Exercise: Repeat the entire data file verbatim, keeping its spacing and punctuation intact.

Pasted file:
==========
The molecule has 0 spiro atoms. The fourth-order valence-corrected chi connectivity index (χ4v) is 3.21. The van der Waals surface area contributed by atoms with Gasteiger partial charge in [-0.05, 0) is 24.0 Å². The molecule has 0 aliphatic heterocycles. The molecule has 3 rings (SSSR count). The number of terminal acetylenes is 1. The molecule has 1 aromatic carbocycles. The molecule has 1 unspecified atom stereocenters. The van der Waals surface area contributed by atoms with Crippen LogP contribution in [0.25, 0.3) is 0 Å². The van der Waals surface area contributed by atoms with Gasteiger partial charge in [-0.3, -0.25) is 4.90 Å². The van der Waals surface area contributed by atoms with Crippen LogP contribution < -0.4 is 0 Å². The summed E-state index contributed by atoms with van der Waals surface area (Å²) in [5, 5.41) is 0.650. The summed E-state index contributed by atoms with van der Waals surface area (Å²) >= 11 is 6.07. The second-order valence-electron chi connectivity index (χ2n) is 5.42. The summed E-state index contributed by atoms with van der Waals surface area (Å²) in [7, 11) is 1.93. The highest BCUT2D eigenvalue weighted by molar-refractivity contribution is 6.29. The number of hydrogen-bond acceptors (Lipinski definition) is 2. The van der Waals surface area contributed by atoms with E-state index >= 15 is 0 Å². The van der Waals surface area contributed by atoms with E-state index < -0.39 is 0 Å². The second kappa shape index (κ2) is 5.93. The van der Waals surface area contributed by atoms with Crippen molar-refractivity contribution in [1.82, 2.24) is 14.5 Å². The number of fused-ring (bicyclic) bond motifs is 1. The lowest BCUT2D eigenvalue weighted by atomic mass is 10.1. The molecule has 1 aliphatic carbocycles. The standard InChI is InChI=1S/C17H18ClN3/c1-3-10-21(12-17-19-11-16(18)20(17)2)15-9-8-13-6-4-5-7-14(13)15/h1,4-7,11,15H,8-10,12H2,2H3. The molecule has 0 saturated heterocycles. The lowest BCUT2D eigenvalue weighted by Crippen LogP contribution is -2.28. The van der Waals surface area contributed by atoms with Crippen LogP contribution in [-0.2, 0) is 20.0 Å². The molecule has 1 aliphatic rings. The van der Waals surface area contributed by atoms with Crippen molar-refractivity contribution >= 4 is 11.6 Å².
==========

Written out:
The molecule has 0 spiro atoms. The fourth-order valence-corrected chi connectivity index (χ4v) is 3.21. The van der Waals surface area contributed by atoms with Gasteiger partial charge in [-0.05, 0) is 24.0 Å². The molecule has 0 aliphatic heterocycles. The molecule has 3 rings (SSSR count). The number of terminal acetylenes is 1. The molecule has 1 aromatic carbocycles. The molecule has 1 unspecified atom stereocenters. The van der Waals surface area contributed by atoms with Crippen LogP contribution in [0.25, 0.3) is 0 Å². The van der Waals surface area contributed by atoms with Gasteiger partial charge in [-0.3, -0.25) is 4.90 Å². The van der Waals surface area contributed by atoms with Crippen LogP contribution < -0.4 is 0 Å². The summed E-state index contributed by atoms with van der Waals surface area (Å²) in [5, 5.41) is 0.650. The summed E-state index contributed by atoms with van der Waals surface area (Å²) >= 11 is 6.07. The second-order valence-electron chi connectivity index (χ2n) is 5.42. The summed E-state index contributed by atoms with van der Waals surface area (Å²) in [7, 11) is 1.93. The highest BCUT2D eigenvalue weighted by molar-refractivity contribution is 6.29. The number of hydrogen-bond acceptors (Lipinski definition) is 2. The van der Waals surface area contributed by atoms with E-state index >= 15 is 0 Å². The van der Waals surface area contributed by atoms with E-state index < -0.39 is 0 Å². The second kappa shape index (κ2) is 5.93. The van der Waals surface area contributed by atoms with Crippen molar-refractivity contribution in [1.82, 2.24) is 14.5 Å². The number of fused-ring (bicyclic) bond motifs is 1. The lowest BCUT2D eigenvalue weighted by atomic mass is 10.1. The molecule has 1 aliphatic carbocycles. The standard InChI is InChI=1S/C17H18ClN3/c1-3-10-21(12-17-19-11-16(18)20(17)2)15-9-8-13-6-4-5-7-14(13)15/h1,4-7,11,15H,8-10,12H2,2H3. The molecule has 0 saturated heterocycles. The lowest BCUT2D eigenvalue weighted by Crippen LogP contribution is -2.28. The van der Waals surface area contributed by atoms with Crippen LogP contribution in [-0.2, 0) is 20.0 Å². The molecule has 1 aliphatic rings. The van der Waals surface area contributed by atoms with Crippen molar-refractivity contribution >= 4 is 11.6 Å².